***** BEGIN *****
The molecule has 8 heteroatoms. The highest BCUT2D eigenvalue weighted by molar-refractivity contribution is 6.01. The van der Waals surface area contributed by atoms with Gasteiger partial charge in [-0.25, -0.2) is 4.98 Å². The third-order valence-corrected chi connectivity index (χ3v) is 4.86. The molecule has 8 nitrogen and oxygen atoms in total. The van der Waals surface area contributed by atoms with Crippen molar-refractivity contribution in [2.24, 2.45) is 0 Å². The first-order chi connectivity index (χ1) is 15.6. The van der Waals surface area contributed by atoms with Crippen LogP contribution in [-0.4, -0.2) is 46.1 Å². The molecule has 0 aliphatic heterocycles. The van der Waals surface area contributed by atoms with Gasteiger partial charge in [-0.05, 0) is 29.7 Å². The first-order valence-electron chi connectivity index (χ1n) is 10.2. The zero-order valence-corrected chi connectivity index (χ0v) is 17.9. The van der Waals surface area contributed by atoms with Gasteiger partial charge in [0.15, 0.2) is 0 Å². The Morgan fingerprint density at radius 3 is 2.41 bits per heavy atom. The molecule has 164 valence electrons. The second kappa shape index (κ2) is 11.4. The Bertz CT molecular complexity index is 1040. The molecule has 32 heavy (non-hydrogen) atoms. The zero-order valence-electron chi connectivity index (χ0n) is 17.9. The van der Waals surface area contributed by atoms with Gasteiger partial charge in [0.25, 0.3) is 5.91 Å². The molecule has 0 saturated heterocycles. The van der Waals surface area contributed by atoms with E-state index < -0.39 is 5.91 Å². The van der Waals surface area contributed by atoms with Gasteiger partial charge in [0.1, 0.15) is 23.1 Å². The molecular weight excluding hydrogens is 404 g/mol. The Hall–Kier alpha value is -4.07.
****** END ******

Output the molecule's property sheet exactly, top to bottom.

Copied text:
The molecule has 8 heteroatoms. The highest BCUT2D eigenvalue weighted by molar-refractivity contribution is 6.01. The van der Waals surface area contributed by atoms with Gasteiger partial charge in [-0.25, -0.2) is 4.98 Å². The third-order valence-corrected chi connectivity index (χ3v) is 4.86. The molecule has 8 nitrogen and oxygen atoms in total. The van der Waals surface area contributed by atoms with Crippen molar-refractivity contribution in [2.24, 2.45) is 0 Å². The first-order chi connectivity index (χ1) is 15.6. The van der Waals surface area contributed by atoms with Crippen LogP contribution in [-0.4, -0.2) is 46.1 Å². The molecule has 0 aliphatic heterocycles. The van der Waals surface area contributed by atoms with Gasteiger partial charge in [-0.05, 0) is 29.7 Å². The first-order valence-electron chi connectivity index (χ1n) is 10.2. The zero-order valence-corrected chi connectivity index (χ0v) is 17.9. The van der Waals surface area contributed by atoms with Gasteiger partial charge in [0.15, 0.2) is 0 Å². The Morgan fingerprint density at radius 3 is 2.41 bits per heavy atom. The molecule has 164 valence electrons. The second kappa shape index (κ2) is 11.4. The Bertz CT molecular complexity index is 1040. The molecule has 32 heavy (non-hydrogen) atoms. The zero-order valence-electron chi connectivity index (χ0n) is 17.9. The van der Waals surface area contributed by atoms with Gasteiger partial charge in [0.25, 0.3) is 5.91 Å². The molecule has 0 saturated heterocycles. The van der Waals surface area contributed by atoms with E-state index < -0.39 is 5.91 Å². The van der Waals surface area contributed by atoms with Gasteiger partial charge in [0.1, 0.15) is 23.1 Å². The molecular weight excluding hydrogens is 404 g/mol. The Hall–Kier alpha value is -4.07.